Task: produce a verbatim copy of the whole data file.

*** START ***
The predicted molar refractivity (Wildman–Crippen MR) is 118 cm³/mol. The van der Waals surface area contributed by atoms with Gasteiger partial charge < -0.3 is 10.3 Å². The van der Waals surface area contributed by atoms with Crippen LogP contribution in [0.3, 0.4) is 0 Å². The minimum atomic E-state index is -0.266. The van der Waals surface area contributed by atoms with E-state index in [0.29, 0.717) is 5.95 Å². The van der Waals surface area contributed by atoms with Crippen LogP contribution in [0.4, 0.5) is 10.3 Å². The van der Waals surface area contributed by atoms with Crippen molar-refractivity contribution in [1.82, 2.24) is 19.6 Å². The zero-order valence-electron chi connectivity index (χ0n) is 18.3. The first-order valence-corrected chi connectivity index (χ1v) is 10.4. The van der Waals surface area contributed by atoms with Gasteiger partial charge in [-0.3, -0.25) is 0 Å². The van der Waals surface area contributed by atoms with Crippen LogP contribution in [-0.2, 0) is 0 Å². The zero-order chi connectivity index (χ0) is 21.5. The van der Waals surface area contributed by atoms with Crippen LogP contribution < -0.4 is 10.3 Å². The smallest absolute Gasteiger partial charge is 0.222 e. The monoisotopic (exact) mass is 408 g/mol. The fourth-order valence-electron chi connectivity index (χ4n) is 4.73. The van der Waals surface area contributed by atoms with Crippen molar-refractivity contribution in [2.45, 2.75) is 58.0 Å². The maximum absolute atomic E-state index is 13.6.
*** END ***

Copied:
The predicted molar refractivity (Wildman–Crippen MR) is 118 cm³/mol. The van der Waals surface area contributed by atoms with Gasteiger partial charge < -0.3 is 10.3 Å². The van der Waals surface area contributed by atoms with Crippen LogP contribution in [0.3, 0.4) is 0 Å². The minimum atomic E-state index is -0.266. The van der Waals surface area contributed by atoms with E-state index in [0.29, 0.717) is 5.95 Å². The van der Waals surface area contributed by atoms with Crippen LogP contribution in [0.4, 0.5) is 10.3 Å². The van der Waals surface area contributed by atoms with Crippen molar-refractivity contribution in [1.82, 2.24) is 19.6 Å². The zero-order valence-electron chi connectivity index (χ0n) is 18.3. The first-order valence-corrected chi connectivity index (χ1v) is 10.4. The van der Waals surface area contributed by atoms with Gasteiger partial charge in [-0.3, -0.25) is 0 Å². The van der Waals surface area contributed by atoms with Crippen LogP contribution in [-0.2, 0) is 0 Å². The zero-order chi connectivity index (χ0) is 21.5. The van der Waals surface area contributed by atoms with Crippen LogP contribution < -0.4 is 10.3 Å². The smallest absolute Gasteiger partial charge is 0.222 e. The monoisotopic (exact) mass is 408 g/mol. The fourth-order valence-electron chi connectivity index (χ4n) is 4.73. The van der Waals surface area contributed by atoms with Crippen molar-refractivity contribution in [2.45, 2.75) is 58.0 Å². The maximum absolute atomic E-state index is 13.6.